The Hong Kong securities regulator has added new compliance and risk management rules for brokers and stricter standards for systems reliability and maintenance, in a report welcomed by the industry.
The Securities and Futures Commission (SFC) revealed the results of an eight-month consultation on enhanced electronic trading rules for the Hong Kong market, with changes coming into effect on 1 January.
Key to the amendments is an attempt to clarify the proposal that intermediaries are "ultimately responsible" for orders executed on behalf of clients. The SFC maintains that intermediaries will not be held "strictly liable" for client misconduct, but that they will be expected to meet any settlement and financial obligations on behalf of their clients.
The industry has broadly welcomed the report's findings, and Jessica Morrison, head of APAC market structure for Deutsche Bank believes the rules will not greatly alter current industry processes.
"We are very encouraged to see the clarification made by the SFC with regard to the role of the intermediary," Morrison said. "The new rules will mean limited changes for firms which were already operating to best practice but will ensure base line standards are in place to preserve market integrity."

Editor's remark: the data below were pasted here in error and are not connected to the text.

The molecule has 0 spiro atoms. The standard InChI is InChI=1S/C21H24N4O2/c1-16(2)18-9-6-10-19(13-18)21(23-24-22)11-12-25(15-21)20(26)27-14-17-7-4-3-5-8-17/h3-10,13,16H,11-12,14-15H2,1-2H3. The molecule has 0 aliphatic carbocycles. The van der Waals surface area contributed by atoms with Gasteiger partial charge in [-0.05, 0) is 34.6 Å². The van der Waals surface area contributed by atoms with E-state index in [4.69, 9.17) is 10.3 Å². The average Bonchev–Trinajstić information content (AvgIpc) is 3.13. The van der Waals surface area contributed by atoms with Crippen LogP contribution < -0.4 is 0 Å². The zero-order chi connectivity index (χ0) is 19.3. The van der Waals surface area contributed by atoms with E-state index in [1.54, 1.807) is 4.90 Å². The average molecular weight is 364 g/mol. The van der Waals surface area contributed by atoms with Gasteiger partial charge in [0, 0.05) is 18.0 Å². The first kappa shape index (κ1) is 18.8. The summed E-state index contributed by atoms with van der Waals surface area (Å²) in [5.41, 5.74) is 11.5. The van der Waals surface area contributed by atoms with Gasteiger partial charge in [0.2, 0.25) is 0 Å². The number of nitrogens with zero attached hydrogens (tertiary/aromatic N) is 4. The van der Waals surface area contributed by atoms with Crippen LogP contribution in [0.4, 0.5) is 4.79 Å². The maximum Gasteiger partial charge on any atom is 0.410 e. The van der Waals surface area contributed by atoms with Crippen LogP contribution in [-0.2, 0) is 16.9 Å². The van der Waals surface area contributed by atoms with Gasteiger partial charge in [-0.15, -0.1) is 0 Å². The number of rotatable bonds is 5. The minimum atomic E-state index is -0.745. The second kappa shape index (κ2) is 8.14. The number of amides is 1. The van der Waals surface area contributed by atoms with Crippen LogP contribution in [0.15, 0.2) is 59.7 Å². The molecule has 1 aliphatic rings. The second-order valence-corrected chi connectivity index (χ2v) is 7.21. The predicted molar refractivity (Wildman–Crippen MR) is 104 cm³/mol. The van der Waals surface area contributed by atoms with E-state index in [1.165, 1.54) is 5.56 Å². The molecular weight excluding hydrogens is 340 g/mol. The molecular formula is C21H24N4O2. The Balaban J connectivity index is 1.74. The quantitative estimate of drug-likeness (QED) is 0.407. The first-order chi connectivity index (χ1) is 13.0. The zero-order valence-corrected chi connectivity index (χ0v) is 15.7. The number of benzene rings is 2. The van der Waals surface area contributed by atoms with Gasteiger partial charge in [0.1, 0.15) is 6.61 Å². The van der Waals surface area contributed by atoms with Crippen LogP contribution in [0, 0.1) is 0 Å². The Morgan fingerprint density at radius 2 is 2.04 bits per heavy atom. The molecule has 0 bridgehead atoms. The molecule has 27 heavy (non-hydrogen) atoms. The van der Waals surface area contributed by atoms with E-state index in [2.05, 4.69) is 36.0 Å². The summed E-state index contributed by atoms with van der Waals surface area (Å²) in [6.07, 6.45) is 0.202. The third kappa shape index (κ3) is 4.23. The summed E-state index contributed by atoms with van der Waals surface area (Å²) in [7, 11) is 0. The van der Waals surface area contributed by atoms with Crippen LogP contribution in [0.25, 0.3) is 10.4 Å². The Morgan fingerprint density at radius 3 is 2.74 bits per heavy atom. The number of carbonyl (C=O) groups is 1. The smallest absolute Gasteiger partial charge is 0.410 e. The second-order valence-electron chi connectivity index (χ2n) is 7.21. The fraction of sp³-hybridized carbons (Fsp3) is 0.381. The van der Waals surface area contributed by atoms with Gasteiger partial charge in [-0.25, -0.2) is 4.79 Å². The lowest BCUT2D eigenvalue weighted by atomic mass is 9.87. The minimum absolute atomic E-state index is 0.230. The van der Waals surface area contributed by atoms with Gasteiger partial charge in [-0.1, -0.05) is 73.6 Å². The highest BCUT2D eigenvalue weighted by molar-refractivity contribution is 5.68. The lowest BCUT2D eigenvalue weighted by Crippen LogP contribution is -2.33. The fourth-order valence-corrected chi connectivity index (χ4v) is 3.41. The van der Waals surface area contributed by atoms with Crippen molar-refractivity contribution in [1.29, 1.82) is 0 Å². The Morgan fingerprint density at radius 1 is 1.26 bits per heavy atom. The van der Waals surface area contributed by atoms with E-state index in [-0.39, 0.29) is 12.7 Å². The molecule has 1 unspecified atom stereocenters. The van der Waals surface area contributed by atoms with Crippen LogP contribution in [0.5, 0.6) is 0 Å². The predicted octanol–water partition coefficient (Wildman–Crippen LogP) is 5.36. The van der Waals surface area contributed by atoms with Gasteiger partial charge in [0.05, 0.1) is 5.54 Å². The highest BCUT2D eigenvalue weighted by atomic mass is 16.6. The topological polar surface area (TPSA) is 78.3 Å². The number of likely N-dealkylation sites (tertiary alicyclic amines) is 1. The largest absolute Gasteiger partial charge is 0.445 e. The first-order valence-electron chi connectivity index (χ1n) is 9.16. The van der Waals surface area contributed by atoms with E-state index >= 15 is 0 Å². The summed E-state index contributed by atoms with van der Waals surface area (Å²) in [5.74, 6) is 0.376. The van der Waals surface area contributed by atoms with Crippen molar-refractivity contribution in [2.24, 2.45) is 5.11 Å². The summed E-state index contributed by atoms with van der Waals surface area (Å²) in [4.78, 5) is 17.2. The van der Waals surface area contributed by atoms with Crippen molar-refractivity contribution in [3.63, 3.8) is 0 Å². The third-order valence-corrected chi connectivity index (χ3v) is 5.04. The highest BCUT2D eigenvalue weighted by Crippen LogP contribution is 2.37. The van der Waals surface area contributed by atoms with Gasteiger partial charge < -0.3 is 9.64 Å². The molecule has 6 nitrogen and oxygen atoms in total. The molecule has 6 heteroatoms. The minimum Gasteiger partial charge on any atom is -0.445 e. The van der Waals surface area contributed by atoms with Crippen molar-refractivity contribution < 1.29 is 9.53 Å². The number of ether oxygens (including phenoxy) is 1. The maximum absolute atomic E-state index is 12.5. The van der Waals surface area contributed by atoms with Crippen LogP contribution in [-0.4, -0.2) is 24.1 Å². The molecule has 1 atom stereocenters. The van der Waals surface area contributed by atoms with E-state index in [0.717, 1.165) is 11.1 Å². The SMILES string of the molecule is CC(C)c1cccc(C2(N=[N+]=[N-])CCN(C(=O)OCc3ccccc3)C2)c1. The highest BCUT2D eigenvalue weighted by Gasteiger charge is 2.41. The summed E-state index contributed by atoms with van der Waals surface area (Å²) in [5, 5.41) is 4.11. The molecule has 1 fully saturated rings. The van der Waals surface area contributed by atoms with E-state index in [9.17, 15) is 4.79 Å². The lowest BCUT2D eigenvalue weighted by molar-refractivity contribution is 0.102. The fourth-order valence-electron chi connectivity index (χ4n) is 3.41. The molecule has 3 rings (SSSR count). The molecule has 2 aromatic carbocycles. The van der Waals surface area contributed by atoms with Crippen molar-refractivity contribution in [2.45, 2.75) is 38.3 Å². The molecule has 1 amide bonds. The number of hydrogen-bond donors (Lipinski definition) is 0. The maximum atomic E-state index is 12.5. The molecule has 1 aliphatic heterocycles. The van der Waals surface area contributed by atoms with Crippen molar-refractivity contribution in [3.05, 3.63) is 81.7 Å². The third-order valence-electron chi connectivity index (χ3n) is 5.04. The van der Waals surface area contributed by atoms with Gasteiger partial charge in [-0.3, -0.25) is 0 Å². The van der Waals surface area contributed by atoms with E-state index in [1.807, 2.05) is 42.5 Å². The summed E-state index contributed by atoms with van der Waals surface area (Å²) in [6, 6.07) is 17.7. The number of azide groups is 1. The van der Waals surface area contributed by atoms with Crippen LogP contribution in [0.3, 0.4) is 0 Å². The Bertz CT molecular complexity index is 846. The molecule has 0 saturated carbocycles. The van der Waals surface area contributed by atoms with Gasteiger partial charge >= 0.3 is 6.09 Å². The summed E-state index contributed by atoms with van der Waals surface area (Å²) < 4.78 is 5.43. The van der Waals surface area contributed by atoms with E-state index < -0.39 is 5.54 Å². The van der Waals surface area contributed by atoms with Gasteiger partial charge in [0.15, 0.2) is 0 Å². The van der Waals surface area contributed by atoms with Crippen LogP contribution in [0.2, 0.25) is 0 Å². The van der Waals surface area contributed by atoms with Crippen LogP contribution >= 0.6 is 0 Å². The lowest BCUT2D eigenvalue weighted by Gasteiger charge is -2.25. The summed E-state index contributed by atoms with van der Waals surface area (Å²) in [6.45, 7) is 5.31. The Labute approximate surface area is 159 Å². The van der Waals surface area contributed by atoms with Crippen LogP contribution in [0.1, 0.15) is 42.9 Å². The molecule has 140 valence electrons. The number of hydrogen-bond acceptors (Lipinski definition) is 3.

The 41-page report, released on 22 March, reiterates the requirement that intermediaries run pre-trade risk checks and conduct post-trade monitoring. One change to the Code of Conduct is a requirement that brokers ensure their staff and users are "suitably qualified" to use their trading platforms, including a demand that intermediaries provide training where necessary.
In addition to clarifying liability, the SFC will begin to require stricter standards for risk management at intermediaries and their service providers, as it relates to managing risk arising from algorithmic trading.
Specifically, the SFC will institute a requirement that intermediaries perform due diligence on all work done by third-parties who develop algorithms for them.
Furthermore, intermediaries must review on an annual basis whether the third-party provider has the requisite expertise and staffing to handle regulatory issues as they arise.
In response to concerns this may decrease the number of algorithmic providers willing to service the Hong Kong market, the SFC said intermediaries should "consider the appropriateness" of working with those providers.
SFC chief executive Ashley Alder said intermediaries "must have appropriate policies, procedures and controls in place to ensure their electronic trading activities will not pose undue risks to the market."
Intermediaries will also be required to undertake more systematic testing regimes, which the regulator acknowledged was only recently made possible by the introduction of a production-level testing environment by Hong Kong Exchange and Clearing Limited for both the cash and derivatives markets.
Brokers will also be required to report service disruptions to the SFC and keep a record of service delays.